When their own children all began family lives of their own, Hal and Monica sold up and moved to Valley Vista Estates on Muir Road to settle into retirement life. But Hal was far from the retiring type and quickly returned to those entrepreneurial roots by mowing dozens of lawns for his Valley Vista neighbours while venturing into the woods to pick salal and chanterelle mushroom which he would sell for pocket money.
That pocket money funded his other passions, including bingo and golf, and paid for the scratch cards and lottery tickets that he was convinced would secure him the millions that he always said he would share with the people he loved the most in life.
Hal had a blessed life, enriched with family and friends, and took comfort in knowing that he would be reunited with his soulmate and only love Monica once again.
Hal was predeceased by his wife, Monica; sisters Lillian and Yvonne; mother Pearl; father Tom and step-mother Doris; and other loved family members.
He is survived by his eldest daughter Catherine (Eric); sons Todd (Colleen), Thomas (Shelley); Scott (Alison) youngest daughter Sandra (Michael); and daughter by heart, Andrea (Terry); grandchildren Janine (Will), Grant (Kerry), Keith (Courtney), Tyler (Jacqueline), Ryan, Amanda (Bill), Justin, Kaitlyn (Cole), Shawn, Aiden, McKenzie, Kellan, Andrew (Morgan), Mary-Katherine, Peter, Shaina (Tristan), Jakob, Markas; great-grandchildren Blake, Hollie-ann, Naythan, Alex, Michael, Savannah, Ben, Cooper, Emmett; Ava, Jake; brother Dan (Gail); sisters Janet, June (Garry); son-in-law Bill (Laurie); friends Ron & Lois Chamberlin, Jack Lafond, Joan Lavoie and a large extended family of in-laws, nieces and nephews.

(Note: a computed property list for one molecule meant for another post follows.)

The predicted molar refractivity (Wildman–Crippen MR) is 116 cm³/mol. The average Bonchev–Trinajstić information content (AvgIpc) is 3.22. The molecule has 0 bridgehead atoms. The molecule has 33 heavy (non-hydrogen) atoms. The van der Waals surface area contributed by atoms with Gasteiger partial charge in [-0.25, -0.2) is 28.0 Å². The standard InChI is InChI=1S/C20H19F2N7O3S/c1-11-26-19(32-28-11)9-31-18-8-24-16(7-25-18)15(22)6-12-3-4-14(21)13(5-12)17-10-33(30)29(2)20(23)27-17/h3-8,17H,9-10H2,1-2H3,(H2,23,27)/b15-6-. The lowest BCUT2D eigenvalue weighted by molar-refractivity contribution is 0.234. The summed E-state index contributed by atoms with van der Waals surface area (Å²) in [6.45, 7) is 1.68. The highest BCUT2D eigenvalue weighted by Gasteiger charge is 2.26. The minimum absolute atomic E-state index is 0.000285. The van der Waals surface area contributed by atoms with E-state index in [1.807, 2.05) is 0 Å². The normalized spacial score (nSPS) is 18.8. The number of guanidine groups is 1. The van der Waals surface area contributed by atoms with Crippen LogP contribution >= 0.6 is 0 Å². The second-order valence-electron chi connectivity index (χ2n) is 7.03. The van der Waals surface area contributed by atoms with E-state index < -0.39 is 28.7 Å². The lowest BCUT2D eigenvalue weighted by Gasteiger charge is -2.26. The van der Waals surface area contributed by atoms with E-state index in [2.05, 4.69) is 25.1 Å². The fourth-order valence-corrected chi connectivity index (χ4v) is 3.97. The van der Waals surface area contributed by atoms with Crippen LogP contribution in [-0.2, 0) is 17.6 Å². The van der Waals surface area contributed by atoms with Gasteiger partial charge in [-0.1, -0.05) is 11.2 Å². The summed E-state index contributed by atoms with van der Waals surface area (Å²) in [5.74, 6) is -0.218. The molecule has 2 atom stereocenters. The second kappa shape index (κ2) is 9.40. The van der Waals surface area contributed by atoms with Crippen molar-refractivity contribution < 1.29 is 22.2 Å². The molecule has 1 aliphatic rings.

Special thanks to Dr Gee, lab techs and medical daycare nurses at NI Hospital CV; nurses and care-workers from Community Health Services and from Comox Valley Hospice.
Family and friends will gather at a later date to celebrate his legacy.
Cards and flowers gratefully declined. The family would welcome donations in his name to the Comox Valley Hospice Society.